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Pulaski v. Finch

decided: August 7, 1969.

VALENTINE W. PULASKI, APPELLANT,
v.
ROBERT H. FINCH, SECRETARY OF HEALTH, EDUCATION AND WELFARE, UNITED STATES OF AMERICA



McLaughlin, Kalodner and Van Dusen, Circuit Judges.

Author: Kalodner

Opinion OF THE COURT

KALODNER, Circuit Judge.

This is an appeal from an Order of the District Court granting summary judgment for the defendant Secretary in an action to review*fn1 denial of disability benefits to the plaintiff Valentine W. Pulaski.

The following facts are relevant to our disposition:

On August 20, 1961, Pulaski collapsed at a bowling alley in Shenandoah, Pennsylvania, and was admitted to the Locust Mountain State Hospital. At the time of his admission, he was "very confused, rambling, agitated," "violent," and "disoriented." His condition was diagnosed as "Acute Mental Depression," and he was transferred on August 30, 1961, to the Danville State Hospital.

Pulaski remained in the Danville Hospital until he was released, after 20 electric shock treatments, on a trial visit December 22, 1961. The Danville Hospital Report, dated January 4, 1962, stated that physical examinations had been "essentially negative," but that Pulaski was suffering from symptoms of "persecution, confusion, depression, impaired memory and poor judgment." The diagnosis was "Involutional Psychotic Reaction." His prognosis was "fair", and he was said to be "in a fairly good remission. He may be able to adjust to an employment situation provided there is a limited amount of stress involved in the work."

On December 13, 1961, prior to his trial release from Danville, Pulaski applied for Social Security disability benefits,*fn2 giving a "nervous breakdown" as his impairment, but benefits were denied on March 29, 1962, on the ground that he was not disabled. Pulaski then filed a request for reconsideration, stating that he became "very dizzy and tired" whenever he had to work. On September 22, 1962, benefits were again denied on the ground that although he was suffering from a mental impairment, it was not severe enough to be disabling. The report upon which the denial of reconsideration was based diagnosed Pulaski's condition as being "schizophrenic reaction, mild." The only mention of any physical impairment was of Pulaski's claim that work made him dizzy and tired.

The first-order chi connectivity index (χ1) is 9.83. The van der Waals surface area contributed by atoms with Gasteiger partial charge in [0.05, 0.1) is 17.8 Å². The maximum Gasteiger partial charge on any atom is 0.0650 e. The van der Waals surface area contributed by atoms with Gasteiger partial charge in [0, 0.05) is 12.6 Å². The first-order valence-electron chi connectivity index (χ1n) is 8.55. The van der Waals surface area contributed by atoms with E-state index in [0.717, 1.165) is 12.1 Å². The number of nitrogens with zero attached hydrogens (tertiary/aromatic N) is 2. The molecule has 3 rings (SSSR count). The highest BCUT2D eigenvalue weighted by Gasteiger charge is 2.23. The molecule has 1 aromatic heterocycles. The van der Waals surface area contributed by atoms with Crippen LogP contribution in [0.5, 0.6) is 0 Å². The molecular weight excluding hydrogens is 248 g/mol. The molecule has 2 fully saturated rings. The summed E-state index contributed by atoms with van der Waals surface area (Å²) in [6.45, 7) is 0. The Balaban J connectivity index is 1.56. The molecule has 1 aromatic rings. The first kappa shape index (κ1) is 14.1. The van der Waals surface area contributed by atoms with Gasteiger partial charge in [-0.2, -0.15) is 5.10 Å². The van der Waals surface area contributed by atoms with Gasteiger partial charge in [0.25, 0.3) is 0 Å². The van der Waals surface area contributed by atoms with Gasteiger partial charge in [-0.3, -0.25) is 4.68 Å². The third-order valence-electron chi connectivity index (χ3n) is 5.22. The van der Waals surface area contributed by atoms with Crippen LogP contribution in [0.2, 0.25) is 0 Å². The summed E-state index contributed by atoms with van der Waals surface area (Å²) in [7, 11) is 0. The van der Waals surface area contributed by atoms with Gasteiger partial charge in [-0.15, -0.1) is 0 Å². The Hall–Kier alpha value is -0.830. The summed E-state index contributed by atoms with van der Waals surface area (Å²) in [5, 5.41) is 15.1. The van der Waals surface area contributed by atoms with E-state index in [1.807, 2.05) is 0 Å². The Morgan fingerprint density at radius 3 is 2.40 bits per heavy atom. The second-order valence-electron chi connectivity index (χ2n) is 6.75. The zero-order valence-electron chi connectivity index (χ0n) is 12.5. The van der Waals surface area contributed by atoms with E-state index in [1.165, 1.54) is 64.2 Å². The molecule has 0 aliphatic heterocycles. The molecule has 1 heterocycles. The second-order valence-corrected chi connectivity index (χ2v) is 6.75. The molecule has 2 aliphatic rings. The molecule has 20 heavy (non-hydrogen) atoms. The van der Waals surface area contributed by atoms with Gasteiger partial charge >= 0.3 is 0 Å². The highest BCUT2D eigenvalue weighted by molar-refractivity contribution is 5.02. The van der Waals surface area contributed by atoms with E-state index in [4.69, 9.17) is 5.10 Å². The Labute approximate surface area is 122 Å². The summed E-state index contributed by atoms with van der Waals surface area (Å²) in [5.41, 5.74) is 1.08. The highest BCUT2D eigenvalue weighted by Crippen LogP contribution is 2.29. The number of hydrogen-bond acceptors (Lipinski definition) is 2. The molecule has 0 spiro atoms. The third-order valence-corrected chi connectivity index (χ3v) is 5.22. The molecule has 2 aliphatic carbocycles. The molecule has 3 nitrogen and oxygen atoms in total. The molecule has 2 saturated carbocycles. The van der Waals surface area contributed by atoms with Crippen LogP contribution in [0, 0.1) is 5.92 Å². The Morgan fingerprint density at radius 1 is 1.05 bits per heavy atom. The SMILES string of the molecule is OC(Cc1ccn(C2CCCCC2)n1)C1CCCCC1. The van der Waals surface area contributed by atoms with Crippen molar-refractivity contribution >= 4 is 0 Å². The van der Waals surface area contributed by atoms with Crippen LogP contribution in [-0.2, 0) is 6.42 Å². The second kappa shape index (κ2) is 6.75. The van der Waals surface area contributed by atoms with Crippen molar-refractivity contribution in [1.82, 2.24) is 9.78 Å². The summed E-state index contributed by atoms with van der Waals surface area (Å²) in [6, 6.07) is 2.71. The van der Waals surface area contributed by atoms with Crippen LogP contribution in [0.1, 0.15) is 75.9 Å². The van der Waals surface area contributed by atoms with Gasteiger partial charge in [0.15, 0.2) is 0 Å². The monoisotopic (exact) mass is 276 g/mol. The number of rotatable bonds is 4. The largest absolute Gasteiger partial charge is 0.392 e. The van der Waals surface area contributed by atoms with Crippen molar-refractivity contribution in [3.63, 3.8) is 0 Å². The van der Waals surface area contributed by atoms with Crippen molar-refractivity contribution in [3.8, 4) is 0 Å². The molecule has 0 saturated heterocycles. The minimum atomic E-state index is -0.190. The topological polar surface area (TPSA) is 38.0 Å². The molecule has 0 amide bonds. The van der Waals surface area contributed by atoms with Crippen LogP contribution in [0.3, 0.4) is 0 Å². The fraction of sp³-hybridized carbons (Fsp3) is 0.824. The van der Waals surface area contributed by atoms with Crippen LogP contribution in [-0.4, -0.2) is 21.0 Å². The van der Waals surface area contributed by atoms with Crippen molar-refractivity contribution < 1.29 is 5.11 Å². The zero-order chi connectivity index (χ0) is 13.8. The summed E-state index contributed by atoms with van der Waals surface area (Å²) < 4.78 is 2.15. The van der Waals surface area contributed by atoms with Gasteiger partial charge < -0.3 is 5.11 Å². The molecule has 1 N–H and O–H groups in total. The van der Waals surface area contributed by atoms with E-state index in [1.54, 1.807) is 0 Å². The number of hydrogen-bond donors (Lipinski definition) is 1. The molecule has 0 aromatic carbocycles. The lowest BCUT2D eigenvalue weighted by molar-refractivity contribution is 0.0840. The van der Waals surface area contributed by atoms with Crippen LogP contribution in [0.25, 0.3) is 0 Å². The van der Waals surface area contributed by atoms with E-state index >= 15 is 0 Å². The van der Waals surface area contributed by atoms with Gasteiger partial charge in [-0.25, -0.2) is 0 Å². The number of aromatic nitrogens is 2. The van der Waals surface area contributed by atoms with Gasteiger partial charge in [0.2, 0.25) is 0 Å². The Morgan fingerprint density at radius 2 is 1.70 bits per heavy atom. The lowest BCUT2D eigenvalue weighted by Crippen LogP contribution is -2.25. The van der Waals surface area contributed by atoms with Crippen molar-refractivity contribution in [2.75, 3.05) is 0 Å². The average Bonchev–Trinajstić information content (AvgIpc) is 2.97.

On March 5, 1963, a de novo hearing was held at Pulaski's request, before a Hearing Examiner of the Department of Health, Education and Welfare ("HEW"), at which he testified that he suffered from severe headaches and dizziness. He stated that while he had experienced such complaints for many years, they had grown much worse since his nervous breakdown in August 1961. He testified that since his breakdown, he had tried two jobs -- shovelling coal and digging graves -- but had had to give both up; that because of his condition he no longer drove a car, except once a week to have Sunday dinner with his daughter.

In addition to the two hospital reports referred to above and Pulaski's testimony, reports by two doctors and an HEW Claims Representative Trainee were admitted into evidence. The report of the Claims Representative was mostly descriptive and was apparently based mainly on statements made by Pulaski to him. The Representative reported that Pulaski had " no obvious defects or signs of pain or discomfort."

A report from a Dr. Coughlin, dated July 18, 1962, diagnosed Pulaski's condition as "Schizophrenic Reaction, Paranoid Type." Dr. Coughlin thought that Pulaski's condition was "static," and that he was "unable to maintain any type work because of mental condition."

A further report on August 21, 1962, by a Dr. Delehanty, who examined Pulaski for HEW recounted Pulaski's past and present medical history. Dr. Delehanty then concluded:

"This man obviously had build [sic] up to an acute schizophrenic reaction. He has been given electric shock therapy and at the present time, is on Thorazine. Presently, I feel he is in a remission from this illness, and how well he would adjust to everyday life, without Thorazine, is a problem, of course!"

The Trial Examiner, on April 17, 1963, found that the treatment while Pulaski was hospitalized in 1961 had "arrested" "the acute phase" of his mental illness. The Examiner concluded that there were "no significant physical complaints" apart from headaches and dizziness, and that since Pulaski had suffered from the latter for nearly 20 years, they could not be considered a disabling impairment. The Examiner's ultimate conclusion was that "there is ...


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